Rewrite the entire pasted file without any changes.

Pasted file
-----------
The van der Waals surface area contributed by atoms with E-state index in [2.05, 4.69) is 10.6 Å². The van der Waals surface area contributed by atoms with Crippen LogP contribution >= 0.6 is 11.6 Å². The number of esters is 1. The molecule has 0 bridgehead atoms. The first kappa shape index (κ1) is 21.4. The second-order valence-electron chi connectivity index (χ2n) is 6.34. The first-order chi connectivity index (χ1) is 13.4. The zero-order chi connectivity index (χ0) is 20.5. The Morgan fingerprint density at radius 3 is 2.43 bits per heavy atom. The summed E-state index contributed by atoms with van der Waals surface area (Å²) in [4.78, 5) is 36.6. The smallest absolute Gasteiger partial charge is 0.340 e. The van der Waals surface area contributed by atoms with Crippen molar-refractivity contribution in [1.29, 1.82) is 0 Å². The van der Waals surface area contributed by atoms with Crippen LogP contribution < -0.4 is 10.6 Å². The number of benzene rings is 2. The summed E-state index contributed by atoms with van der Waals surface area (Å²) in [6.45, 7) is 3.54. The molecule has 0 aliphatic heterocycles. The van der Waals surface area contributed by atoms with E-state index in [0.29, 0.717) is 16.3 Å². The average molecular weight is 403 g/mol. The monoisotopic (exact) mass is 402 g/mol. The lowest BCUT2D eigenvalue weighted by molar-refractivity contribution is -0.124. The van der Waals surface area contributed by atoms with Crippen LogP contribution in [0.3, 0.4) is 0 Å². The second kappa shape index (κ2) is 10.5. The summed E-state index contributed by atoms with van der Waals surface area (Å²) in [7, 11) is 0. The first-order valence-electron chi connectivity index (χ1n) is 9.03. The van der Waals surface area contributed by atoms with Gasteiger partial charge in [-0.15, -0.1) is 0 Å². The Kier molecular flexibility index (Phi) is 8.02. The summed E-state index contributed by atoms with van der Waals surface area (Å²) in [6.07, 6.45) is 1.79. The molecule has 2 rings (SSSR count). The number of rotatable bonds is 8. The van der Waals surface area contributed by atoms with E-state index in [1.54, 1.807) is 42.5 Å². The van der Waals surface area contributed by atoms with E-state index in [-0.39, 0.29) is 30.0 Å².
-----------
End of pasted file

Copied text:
The van der Waals surface area contributed by atoms with E-state index in [2.05, 4.69) is 10.6 Å². The van der Waals surface area contributed by atoms with Crippen LogP contribution >= 0.6 is 11.6 Å². The number of esters is 1. The molecule has 0 bridgehead atoms. The first kappa shape index (κ1) is 21.4. The second-order valence-electron chi connectivity index (χ2n) is 6.34. The first-order chi connectivity index (χ1) is 13.4. The zero-order chi connectivity index (χ0) is 20.5. The Morgan fingerprint density at radius 3 is 2.43 bits per heavy atom. The summed E-state index contributed by atoms with van der Waals surface area (Å²) in [4.78, 5) is 36.6. The smallest absolute Gasteiger partial charge is 0.340 e. The van der Waals surface area contributed by atoms with Crippen molar-refractivity contribution in [1.29, 1.82) is 0 Å². The van der Waals surface area contributed by atoms with Crippen LogP contribution < -0.4 is 10.6 Å². The number of benzene rings is 2. The summed E-state index contributed by atoms with van der Waals surface area (Å²) in [6.45, 7) is 3.54. The molecule has 0 aliphatic heterocycles. The van der Waals surface area contributed by atoms with E-state index in [0.29, 0.717) is 16.3 Å². The average molecular weight is 403 g/mol. The monoisotopic (exact) mass is 402 g/mol. The lowest BCUT2D eigenvalue weighted by molar-refractivity contribution is -0.124. The van der Waals surface area contributed by atoms with Crippen LogP contribution in [0.3, 0.4) is 0 Å². The second kappa shape index (κ2) is 10.5. The summed E-state index contributed by atoms with van der Waals surface area (Å²) in [7, 11) is 0. The first-order valence-electron chi connectivity index (χ1n) is 9.03. The van der Waals surface area contributed by atoms with Gasteiger partial charge in [-0.15, -0.1) is 0 Å². The Kier molecular flexibility index (Phi) is 8.02. The summed E-state index contributed by atoms with van der Waals surface area (Å²) in [6.07, 6.45) is 1.79. The molecule has 2 rings (SSSR count). The number of rotatable bonds is 8. The van der Waals surface area contributed by atoms with E-state index in [1.54, 1.807) is 42.5 Å². The van der Waals surface area contributed by atoms with E-state index in [-0.39, 0.29) is 30.0 Å².